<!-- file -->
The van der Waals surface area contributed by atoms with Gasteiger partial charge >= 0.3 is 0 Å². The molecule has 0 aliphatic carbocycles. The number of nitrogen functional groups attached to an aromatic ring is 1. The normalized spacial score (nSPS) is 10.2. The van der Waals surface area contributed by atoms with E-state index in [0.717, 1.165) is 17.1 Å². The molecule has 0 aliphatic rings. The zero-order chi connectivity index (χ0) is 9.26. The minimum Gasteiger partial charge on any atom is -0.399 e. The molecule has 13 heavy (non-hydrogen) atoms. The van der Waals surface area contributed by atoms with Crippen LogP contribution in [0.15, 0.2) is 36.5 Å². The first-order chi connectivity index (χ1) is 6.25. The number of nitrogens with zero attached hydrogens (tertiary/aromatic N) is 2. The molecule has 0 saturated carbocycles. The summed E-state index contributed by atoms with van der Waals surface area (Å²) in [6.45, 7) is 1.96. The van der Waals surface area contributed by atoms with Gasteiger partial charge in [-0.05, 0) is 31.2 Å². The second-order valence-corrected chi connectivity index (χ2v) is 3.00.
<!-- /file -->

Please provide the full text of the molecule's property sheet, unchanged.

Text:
The van der Waals surface area contributed by atoms with Gasteiger partial charge >= 0.3 is 0 Å². The molecule has 0 aliphatic carbocycles. The number of nitrogen functional groups attached to an aromatic ring is 1. The normalized spacial score (nSPS) is 10.2. The van der Waals surface area contributed by atoms with E-state index in [0.717, 1.165) is 17.1 Å². The molecule has 0 aliphatic rings. The zero-order chi connectivity index (χ0) is 9.26. The minimum Gasteiger partial charge on any atom is -0.399 e. The molecule has 13 heavy (non-hydrogen) atoms. The van der Waals surface area contributed by atoms with Crippen LogP contribution in [0.15, 0.2) is 36.5 Å². The first-order chi connectivity index (χ1) is 6.25. The number of nitrogens with zero attached hydrogens (tertiary/aromatic N) is 2. The molecule has 0 saturated carbocycles. The summed E-state index contributed by atoms with van der Waals surface area (Å²) in [6.45, 7) is 1.96. The van der Waals surface area contributed by atoms with Gasteiger partial charge in [-0.05, 0) is 31.2 Å². The second-order valence-corrected chi connectivity index (χ2v) is 3.00.